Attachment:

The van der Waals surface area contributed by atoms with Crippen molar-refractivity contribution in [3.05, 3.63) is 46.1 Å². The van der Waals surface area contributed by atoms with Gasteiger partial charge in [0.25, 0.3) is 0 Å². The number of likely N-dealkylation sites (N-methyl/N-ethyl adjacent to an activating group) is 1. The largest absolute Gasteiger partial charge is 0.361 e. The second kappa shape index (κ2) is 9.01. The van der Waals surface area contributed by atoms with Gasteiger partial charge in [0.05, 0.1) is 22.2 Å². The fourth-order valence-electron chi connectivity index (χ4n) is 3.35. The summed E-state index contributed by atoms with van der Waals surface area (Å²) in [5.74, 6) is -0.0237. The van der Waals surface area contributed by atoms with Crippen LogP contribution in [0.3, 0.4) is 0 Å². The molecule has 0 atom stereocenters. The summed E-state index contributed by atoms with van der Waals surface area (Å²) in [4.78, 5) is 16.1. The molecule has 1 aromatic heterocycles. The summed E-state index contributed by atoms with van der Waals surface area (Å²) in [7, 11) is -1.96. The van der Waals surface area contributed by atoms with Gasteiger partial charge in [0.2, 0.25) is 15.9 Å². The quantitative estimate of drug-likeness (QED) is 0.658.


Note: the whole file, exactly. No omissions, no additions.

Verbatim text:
The van der Waals surface area contributed by atoms with Crippen molar-refractivity contribution in [3.05, 3.63) is 46.1 Å². The van der Waals surface area contributed by atoms with Gasteiger partial charge in [0.25, 0.3) is 0 Å². The number of likely N-dealkylation sites (N-methyl/N-ethyl adjacent to an activating group) is 1. The largest absolute Gasteiger partial charge is 0.361 e. The second kappa shape index (κ2) is 9.01. The van der Waals surface area contributed by atoms with Gasteiger partial charge in [0.05, 0.1) is 22.2 Å². The fourth-order valence-electron chi connectivity index (χ4n) is 3.35. The summed E-state index contributed by atoms with van der Waals surface area (Å²) in [5.74, 6) is -0.0237. The van der Waals surface area contributed by atoms with Crippen LogP contribution in [0.3, 0.4) is 0 Å². The molecule has 0 atom stereocenters. The summed E-state index contributed by atoms with van der Waals surface area (Å²) in [4.78, 5) is 16.1. The molecule has 1 aromatic heterocycles. The summed E-state index contributed by atoms with van der Waals surface area (Å²) in [7, 11) is -1.96. The van der Waals surface area contributed by atoms with Gasteiger partial charge in [0.2, 0.25) is 15.9 Å². The quantitative estimate of drug-likeness (QED) is 0.658.